Carlile Pollock Patterson
Son of Captain Daniel Todd Patterson (USN) and Georgianna Patterson
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Historical records matching Carlile Pollock Patterson
About Carlile Pollock Patterson
Carlile Pollock Patterson (August 24, 1816 – August 15, 1881) was the fourth superintendent of the United States Coast Survey. He was born in Bay St. Louis, Mississippi, the son of Commodore Daniel Todd Patterson. He was appointed a midshipman in the United States Navy in 1830. He studied Civil Engineering at Georgetown College in Kentucky, graduating in 1838, and returned to the Navy, assigned to work with the Coast Survey. He left the Navy in 1853 and captained mail steamers in the Pacific Ocean. In 1861, as a civilian, he was appointed as Hydrographic Inspector of the Coast Survey. In 1874, he was made Superintendent of the Coast Survey (and then the successor United States Coast and Geodetic Survey), a position he held until his death.
Patterson was born in Shieldsboro (now Bay St. Louis, Mississippi), the son of Captain Daniel Patterson, and the brother of Admiral Thomas H. Patterson and of George Ann Patterson who married Admiral David Dixon Porter.
Patterson was appointed midshipman in 1830 and served in the Mediterranean Sea. He graduated from Georgetown College as a civil engineer in 1838, and was attached to the Coast Survey from 1838–1841. In 1839 he was an officer of the Coast Survey brig Washington when it captured the Spanish slave ship La Amistad, which the slaves had taken over, off Montauk, New York. (This incident became the subject of the film Amistad). Patterson then led a hydrographic expedition to the Gulf of Mexico in 1845.
Leaving Naval service for the commercial world, he commanded steamers of the Pacific Mail Steamship Company, such as the Oregon and the Golden Gate from 1849 to about 1853, primarily running between the West Coast of Panama and San Francisco. His ships sometimes carried as many as a thousand gold-seeking men per voyage north during the California Gold Rush. He appears frequently as ship-captain in the reports of the newspaper The Daily Alta California. When California was made a state by Act of Congress, it was Patterson who brought the news to San Francisco, arriving on October 18, 1850, resulting in city-wide celebrations lasting well into the night.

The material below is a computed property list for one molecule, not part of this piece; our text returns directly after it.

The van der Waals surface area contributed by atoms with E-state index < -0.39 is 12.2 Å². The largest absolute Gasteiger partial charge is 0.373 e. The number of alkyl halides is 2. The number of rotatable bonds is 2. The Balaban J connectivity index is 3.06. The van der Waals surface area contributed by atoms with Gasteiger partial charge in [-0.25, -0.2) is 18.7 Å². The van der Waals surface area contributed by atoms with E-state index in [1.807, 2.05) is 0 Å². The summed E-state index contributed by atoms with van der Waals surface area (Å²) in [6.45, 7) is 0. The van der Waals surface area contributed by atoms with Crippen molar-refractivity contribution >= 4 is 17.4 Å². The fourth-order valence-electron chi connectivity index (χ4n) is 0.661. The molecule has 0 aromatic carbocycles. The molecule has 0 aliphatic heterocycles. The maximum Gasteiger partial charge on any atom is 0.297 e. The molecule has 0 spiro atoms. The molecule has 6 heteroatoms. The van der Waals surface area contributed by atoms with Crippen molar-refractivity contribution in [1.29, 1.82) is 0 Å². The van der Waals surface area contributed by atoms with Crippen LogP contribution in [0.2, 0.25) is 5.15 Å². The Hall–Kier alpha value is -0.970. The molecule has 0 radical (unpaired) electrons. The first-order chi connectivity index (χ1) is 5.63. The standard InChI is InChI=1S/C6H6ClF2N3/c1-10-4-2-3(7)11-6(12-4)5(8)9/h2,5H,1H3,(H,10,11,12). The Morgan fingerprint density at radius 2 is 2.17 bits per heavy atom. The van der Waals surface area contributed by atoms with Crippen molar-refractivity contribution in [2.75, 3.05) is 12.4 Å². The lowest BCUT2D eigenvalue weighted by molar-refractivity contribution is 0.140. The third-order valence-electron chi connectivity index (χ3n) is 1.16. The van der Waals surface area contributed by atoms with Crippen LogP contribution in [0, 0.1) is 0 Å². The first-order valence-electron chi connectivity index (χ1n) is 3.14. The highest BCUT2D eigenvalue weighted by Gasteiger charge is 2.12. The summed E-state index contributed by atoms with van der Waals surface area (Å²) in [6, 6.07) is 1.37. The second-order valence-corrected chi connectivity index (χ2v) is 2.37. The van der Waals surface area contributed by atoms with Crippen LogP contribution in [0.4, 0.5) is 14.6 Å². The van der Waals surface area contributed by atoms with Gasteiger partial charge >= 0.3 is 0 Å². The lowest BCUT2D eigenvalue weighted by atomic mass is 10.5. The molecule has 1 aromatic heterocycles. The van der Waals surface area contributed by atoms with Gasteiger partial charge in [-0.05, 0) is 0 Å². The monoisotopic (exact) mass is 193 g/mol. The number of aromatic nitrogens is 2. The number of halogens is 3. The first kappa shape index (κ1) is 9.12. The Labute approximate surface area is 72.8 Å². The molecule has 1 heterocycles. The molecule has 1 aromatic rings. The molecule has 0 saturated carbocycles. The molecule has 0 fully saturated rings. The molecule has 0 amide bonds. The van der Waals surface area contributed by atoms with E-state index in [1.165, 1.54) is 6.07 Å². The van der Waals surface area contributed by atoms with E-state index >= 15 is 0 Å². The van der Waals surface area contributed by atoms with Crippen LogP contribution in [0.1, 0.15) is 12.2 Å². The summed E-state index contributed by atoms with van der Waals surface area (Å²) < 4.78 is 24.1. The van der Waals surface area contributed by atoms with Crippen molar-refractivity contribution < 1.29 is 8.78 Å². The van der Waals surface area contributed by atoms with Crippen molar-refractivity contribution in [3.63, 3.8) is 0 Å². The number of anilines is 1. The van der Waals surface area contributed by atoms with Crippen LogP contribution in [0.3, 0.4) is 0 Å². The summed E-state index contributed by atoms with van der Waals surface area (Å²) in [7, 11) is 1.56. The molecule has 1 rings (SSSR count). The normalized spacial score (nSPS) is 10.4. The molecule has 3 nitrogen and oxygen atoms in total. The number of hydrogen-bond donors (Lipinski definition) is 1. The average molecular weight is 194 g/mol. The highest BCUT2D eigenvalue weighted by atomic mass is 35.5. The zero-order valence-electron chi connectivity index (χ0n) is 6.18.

Shortly after this, Patterson moved his wife, Elizabeth Pearson Patterson (daughter of Congressman Joseph Pearson of North Carolina) and child from Washington, D.C., to Oakland. With James B. LaRue and John R. Fouratt he sought to found one of the first ferry services across San Francisco Bay, fighting all the way to the U.S. Supreme Court to win the right to provide service against a competitor. It is unclear, however, if he and his partners actually started a separate ferry line, and if so, how long it operated before being sold to another operator or shut down. He also engaged in real estate investments in San Francisco and San Diego. Several more children were born during this time in the Bay Area.
In 1861, on the outbreak of the Civil War, the family returned to Washington, D.C. and Patterson returned to federal service, this time as a civilian hydrographic inspector in the Coast Survey, preparing charts and other material to aid Naval ships execute the blockade of Southern ports (the strategy known as the "Anaconda Plan"). He remained in that service after the war, eventually becoming superintendent of the U.S. Coast and Geodetic Survey in 1874.
Friendship with President Grant
Patterson first met Ulysses S. Grant in mid-1852, when Grant was taking a detachment of troops across Panama for eventual posting in Oregon, and Patterson commanded the steamer that took most of Grant's troops north to San Francisco. It was during that posting in Oregon that Grant eventually, in 1854, decided to resign from the Army. During the Civil War, Grant coordinated with Patterson's brother-in-law, David Dixon Porter, in the Vicksburg Campaign, and may have met Patterson's brother, Thomas H. Patterson, who was a naval officer fighting in the Civil War. As a result of these pre-war and wartime connections, the Pattersons were well-known to Grant and other leading Union officers. From 1861 through the 1880s, the Pattersons occupied the Brentwood Mansion, designed by Benjamin Latrobe and inherited by Patterson's wife, in Brentwood, Washington, D.C., (since demolished), and it became a social center during the administration of President Grant.